Articles and information about why play is crucial to children’s development, and the state of play in childhood now. Also, beyond the obvious joy of play, what are a few of the mental advantages of more specific kinds of play?
Below are links to various newspaper, journal, and organization articles. After that table, there are a series of images that speak to some element of play, even lightheartedly. :-)
“10 Reasons Play Makes Babies Smarter” From social development to impulse control to concentration to physical development, this article very briefly touches these and other bases.
Newsweek reports on a decrease in creativity over generations, measured by the Torrance’s test. Pull quote, “A recent IBM poll of 1,500 CEOs identified creativity as the No. 1 “leadership competency” of the future.”
NYT article on the effort to restore children’s play, in particular unstructured play.
The mediation of conflict and learning of self-control are highlighted in this article.
Play spawns creativity and exploration. Curiosity . . . remaining open to new information and possibilities is key, and play fosters that.
A balanced article that discusses the social and cognitive benefits of play, as well as offering useful references and sources to dive deeper. Discusses dissenting ideas around the importance of play as well.
Their summary files are free, and include topics such as play in kindergarten, children in nature, value of play, and technology and children.
From this link, you can access “Studies on play,” “Play in the press,” “Stories of play,” and more.
University of California at Berkeley operates the “Greater Good Center,” offering numerous resources, including this podcast.
Childhood Revisited: the changing nature of childhood play. Child-created and centered play was common, and now is uncommon. Structured play and lessons are the norm.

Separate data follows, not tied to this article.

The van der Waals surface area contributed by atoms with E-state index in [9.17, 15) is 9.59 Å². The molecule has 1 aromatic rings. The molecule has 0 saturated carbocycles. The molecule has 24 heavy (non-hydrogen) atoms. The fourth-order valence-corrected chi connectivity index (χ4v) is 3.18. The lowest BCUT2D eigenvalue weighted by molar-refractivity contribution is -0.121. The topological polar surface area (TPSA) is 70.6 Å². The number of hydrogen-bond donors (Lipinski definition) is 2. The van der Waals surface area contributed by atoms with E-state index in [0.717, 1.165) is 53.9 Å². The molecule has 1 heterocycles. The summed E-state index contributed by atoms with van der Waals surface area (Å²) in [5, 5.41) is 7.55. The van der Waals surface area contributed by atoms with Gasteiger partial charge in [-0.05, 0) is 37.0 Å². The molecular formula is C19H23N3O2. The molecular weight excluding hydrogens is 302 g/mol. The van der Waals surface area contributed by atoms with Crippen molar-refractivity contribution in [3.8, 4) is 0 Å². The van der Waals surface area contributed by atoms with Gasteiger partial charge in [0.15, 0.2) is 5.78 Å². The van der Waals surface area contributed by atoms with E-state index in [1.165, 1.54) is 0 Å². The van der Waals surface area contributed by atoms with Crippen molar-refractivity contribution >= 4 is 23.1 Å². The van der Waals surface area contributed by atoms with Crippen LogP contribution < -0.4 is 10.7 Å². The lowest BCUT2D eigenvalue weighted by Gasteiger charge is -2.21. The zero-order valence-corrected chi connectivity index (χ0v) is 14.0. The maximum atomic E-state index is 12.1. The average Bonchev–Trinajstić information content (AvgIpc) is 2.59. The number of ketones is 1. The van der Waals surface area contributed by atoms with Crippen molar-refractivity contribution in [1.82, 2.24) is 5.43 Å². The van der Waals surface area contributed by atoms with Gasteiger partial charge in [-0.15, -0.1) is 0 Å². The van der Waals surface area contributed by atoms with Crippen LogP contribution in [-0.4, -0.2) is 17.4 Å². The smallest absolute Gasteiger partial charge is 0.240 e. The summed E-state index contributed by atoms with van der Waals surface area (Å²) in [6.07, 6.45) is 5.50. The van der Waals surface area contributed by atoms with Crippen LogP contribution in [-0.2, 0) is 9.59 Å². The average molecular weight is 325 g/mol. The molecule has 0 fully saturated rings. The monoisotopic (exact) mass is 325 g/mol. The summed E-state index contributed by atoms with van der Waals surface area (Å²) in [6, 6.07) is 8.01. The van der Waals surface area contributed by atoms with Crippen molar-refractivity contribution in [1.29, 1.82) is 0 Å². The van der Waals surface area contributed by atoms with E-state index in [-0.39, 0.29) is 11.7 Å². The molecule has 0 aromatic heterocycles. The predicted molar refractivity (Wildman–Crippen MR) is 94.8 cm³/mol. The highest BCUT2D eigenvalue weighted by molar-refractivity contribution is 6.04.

CNN article that speaks to social skills built in play, learning enhancement via play, self-regulation, and problem solving. Play enhances emotional intelligence.
A brief history of play, commercialization of play, and the thing-centered play movement, now very alive today. Also speaks to self-regulation and imaginative play.
Relearning how to play. For toddlers to tween, there should be more roughhousing and fantasy feeding development than screen time and hovering parents
YouTube video on the importance of play within families.
A website that collects information on both
Guess who reads TONS of teen and childrens’ books? Adults!! :-)
Useful feed with articles and links about play in all forms and places.
Einstein May Never Have Used Flashcards, but He Probably Built Forts
Documentary film on how children's health is impacted by suburban sprawl and congestion.
British paper, The Telegraph, reports on the National Trust’s effort to get children out playing and taking some risks.
Pretend play certainly has joy in its own right, yet its ability to give significant advantage has not been determined.
A grab bag of ideas. Pick a few that you think might work for your family and give them a shot. Come back in a few days and pick a few more. And do it until you’re able to look at a perfectly routine, even boring or stressful situation and automatically find joy in it!
At Camp Augusta, children have the opportunity to create their own play together in Cabin Activities and Rest Hour, and with Playstation within a presented general frame. During Evening Programs, campers decide how they want to engage in a created world, of which they are central characters to the world’s development and outcome.
The below “stickers” are from MAKE magazine, offering a tongue-in-cheek look at the state of play in America.
Professor McCracken, Harvard
Quoted in: “Build This: Your Culturematic Laboratory.”
At a time when the US unemployment rate topped 10 percent, the rate of unemployment for the Creative Class did not hit even 5 percent. By late 2011, the social media site LinkedIn reported that the word most used by its members to describe themselves was—you guessed it—“creative.” As TechCrunch put it: “In a time of high unemployment, when traditional skills can be outsourced or automated, creative skills remain highly sought after and highly valuable.Professor Florida: Unleashing the Creative Reservoir: The Rise of the Creative Class, Revisited
"The myth of innovation is that it starts with entrepreneurs, but it really starts with people having fun. The Wright brothers weren't trying to build an airline, they were saying, 'Holy shit, do you think we could fly?' The first kids who made snowboards, they just glued skis together and said, 'Let's try this!' With the web, none of us thought there was money in it. People said, 'This document came from halfway around the world. How awesome is that!'"
So what if we all stopped trying to "innovate"--and started trying to have fun and really do something new? Tim O’Reilly